Anne Kimunguyi is a third-year history student at UCL, particularly interested in intellectual history (the history of ideas). Having initially been taken by this field in her first-year, Anne believes that it has pushed her to think critically about the construction of dominant narratives and concepts which have underpinned or continue to maintain contemporary social and political structures. Alex Talbott, Programme Manager of the Orwell Youth Prize, interviewed Anne to get her perspective on decolonising the curriculum.
AT: Why did you choose to study history? Why do you like history?
AK: For me, the most interesting thing about history is studying the way in which it is told. The idea that analyses of events, periods, ideas or individuals can be constructed in different ways is really intriguing to me, as is exploring the reasons or factors which lead to a specific interpretation. This first began to interest me in my final year of my A-Level when the various debates around the Arab-Israeli conflict highlighted the different ways in which this history is remembered. It was the first time that I was able to examine the way in which pre-existing dominant narratives are constructed and take hold.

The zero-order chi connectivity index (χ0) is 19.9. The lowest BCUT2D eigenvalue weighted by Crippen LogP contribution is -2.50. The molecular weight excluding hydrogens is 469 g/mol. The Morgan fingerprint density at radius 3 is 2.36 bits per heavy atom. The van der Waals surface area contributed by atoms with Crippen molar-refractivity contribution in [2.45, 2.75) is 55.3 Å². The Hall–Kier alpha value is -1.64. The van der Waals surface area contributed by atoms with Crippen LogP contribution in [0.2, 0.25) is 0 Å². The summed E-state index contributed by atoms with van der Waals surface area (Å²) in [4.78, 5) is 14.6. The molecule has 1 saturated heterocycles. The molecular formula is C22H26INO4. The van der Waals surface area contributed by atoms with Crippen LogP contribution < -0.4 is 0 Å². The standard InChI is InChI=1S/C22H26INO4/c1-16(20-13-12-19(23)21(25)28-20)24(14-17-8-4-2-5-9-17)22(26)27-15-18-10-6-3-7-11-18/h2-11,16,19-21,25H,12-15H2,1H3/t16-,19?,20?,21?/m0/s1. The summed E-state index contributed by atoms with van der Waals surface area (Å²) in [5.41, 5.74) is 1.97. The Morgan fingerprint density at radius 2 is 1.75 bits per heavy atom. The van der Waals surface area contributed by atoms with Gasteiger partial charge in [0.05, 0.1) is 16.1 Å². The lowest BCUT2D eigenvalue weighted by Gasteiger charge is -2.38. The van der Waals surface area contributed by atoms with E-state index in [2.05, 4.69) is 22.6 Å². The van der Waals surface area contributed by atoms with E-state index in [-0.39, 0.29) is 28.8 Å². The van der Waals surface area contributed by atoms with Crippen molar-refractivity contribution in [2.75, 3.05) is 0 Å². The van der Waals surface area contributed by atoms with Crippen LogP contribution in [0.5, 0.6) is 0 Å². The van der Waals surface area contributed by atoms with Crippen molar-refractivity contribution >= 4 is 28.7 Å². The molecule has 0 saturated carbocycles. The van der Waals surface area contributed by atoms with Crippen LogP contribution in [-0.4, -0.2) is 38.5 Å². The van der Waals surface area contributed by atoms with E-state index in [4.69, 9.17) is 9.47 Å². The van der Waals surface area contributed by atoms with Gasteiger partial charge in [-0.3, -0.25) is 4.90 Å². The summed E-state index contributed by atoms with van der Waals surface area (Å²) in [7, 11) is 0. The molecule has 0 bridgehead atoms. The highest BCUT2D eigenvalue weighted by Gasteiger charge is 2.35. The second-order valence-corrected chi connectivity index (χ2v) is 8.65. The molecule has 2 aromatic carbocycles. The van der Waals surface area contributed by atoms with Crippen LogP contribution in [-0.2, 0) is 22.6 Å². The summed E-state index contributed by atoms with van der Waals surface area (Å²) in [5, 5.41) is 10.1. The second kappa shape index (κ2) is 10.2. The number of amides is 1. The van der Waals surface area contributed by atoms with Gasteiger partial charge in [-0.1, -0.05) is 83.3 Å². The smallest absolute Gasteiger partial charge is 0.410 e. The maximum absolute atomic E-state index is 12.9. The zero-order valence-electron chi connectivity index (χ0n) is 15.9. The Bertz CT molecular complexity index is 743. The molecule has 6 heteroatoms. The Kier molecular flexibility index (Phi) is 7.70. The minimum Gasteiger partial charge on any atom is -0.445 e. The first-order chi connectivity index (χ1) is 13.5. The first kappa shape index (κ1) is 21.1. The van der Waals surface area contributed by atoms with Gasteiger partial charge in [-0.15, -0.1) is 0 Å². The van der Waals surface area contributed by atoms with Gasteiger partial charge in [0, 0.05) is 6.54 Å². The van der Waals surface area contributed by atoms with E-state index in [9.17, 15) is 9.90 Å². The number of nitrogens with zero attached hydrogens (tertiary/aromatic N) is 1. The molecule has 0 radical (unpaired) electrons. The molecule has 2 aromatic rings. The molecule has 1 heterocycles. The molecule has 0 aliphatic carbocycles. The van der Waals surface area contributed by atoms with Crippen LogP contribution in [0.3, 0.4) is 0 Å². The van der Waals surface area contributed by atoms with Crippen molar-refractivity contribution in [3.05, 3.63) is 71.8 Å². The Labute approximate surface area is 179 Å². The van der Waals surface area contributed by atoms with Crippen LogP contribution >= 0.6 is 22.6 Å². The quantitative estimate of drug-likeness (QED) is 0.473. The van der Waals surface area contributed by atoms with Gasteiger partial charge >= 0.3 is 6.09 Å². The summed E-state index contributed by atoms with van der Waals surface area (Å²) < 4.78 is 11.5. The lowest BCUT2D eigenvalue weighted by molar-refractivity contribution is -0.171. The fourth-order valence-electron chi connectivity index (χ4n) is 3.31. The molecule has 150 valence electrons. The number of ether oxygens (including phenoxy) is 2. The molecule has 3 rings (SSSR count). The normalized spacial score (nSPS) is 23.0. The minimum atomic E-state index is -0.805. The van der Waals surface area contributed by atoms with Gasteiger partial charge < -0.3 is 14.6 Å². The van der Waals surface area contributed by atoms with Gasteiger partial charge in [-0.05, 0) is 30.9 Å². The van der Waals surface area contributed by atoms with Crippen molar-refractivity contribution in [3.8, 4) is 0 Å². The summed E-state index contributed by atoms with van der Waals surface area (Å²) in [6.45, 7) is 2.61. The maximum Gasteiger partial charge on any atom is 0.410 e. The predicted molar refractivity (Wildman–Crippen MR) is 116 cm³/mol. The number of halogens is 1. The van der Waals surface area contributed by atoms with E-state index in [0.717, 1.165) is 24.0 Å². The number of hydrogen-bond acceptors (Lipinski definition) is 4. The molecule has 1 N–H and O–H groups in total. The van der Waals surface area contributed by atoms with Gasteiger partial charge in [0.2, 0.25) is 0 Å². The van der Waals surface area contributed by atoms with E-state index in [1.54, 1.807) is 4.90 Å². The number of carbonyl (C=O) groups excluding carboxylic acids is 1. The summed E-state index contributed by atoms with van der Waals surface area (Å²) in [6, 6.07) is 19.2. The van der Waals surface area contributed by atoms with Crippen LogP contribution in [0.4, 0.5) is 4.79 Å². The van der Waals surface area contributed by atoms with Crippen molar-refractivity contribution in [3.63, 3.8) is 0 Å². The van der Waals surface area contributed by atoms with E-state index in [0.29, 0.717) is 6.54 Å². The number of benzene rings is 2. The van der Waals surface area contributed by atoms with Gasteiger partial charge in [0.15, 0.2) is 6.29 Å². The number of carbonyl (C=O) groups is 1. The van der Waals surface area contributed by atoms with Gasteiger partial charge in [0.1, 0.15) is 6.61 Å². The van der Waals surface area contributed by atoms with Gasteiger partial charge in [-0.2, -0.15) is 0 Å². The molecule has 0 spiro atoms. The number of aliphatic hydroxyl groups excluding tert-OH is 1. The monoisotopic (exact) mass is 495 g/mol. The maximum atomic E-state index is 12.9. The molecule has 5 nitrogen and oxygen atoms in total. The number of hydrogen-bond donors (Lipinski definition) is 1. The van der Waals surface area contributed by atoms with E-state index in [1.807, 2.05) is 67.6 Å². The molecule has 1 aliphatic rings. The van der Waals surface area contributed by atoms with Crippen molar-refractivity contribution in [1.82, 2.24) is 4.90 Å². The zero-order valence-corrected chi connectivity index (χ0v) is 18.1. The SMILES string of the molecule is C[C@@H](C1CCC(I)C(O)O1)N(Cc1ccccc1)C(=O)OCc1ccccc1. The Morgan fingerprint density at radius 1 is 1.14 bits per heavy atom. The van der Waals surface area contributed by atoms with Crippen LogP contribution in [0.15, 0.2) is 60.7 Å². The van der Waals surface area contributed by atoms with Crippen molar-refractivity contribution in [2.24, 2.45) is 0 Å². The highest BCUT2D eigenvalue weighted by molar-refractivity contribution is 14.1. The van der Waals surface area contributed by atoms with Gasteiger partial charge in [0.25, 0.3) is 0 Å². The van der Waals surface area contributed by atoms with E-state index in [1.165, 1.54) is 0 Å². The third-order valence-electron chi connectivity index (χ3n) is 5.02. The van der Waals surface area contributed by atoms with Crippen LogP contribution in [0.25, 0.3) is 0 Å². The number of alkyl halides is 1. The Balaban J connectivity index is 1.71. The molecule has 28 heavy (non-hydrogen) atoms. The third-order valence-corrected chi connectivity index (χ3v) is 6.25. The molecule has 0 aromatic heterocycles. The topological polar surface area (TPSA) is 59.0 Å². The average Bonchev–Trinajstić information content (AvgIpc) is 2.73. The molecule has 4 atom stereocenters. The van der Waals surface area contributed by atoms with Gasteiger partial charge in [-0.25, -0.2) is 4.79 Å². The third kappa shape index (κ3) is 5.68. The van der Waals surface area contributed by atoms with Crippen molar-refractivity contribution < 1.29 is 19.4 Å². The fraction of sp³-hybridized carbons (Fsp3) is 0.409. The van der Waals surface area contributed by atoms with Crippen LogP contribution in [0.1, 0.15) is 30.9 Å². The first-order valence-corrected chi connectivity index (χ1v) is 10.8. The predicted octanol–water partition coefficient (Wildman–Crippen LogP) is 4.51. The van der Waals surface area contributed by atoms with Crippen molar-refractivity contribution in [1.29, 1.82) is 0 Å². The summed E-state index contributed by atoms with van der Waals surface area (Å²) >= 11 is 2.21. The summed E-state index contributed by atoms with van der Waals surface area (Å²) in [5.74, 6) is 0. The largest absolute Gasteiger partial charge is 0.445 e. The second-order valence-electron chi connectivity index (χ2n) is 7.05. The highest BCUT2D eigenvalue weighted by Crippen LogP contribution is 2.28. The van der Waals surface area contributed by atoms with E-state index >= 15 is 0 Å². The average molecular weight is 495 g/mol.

At university level, I have enjoyed developing skills which help me become more critical of standard interpretations of history. The way in which arguments can be deconstructed, for me, highlights the importance of engaging with a range of arguments. I find it very intellectually stimulating to build my own line of argument around these contesting histories in each essay or assignment.
AT: How did you become involved in work around decolonising the curriculum at UCL?
AK: Towards the end of my first year, while I had begun to realise that engaging with multiple interpretations of history is what I enjoyed the most about studying the subject, I was also very aware of the privilege of being able to study such things at an elite university or even university level at all. I became very conscious of the lack of diversity in many courses at many universities, including my own. Whilst I was enjoying the courses that UCL had to offer, I noticed the continued dominance of western viewpoints in the curriculum, while many of my interests were expanding beyond this frame of analysis. Once I became aware that the Faculty of Social and Historical Sciences and Arts and Humanities were looking for students to help organise a conference around the theme of decolonising the curriculum, I was very eager to partake in this initiative. Here, my interest was driven further through engaging with the practical and intellectual issues that were raised by participants on the topic.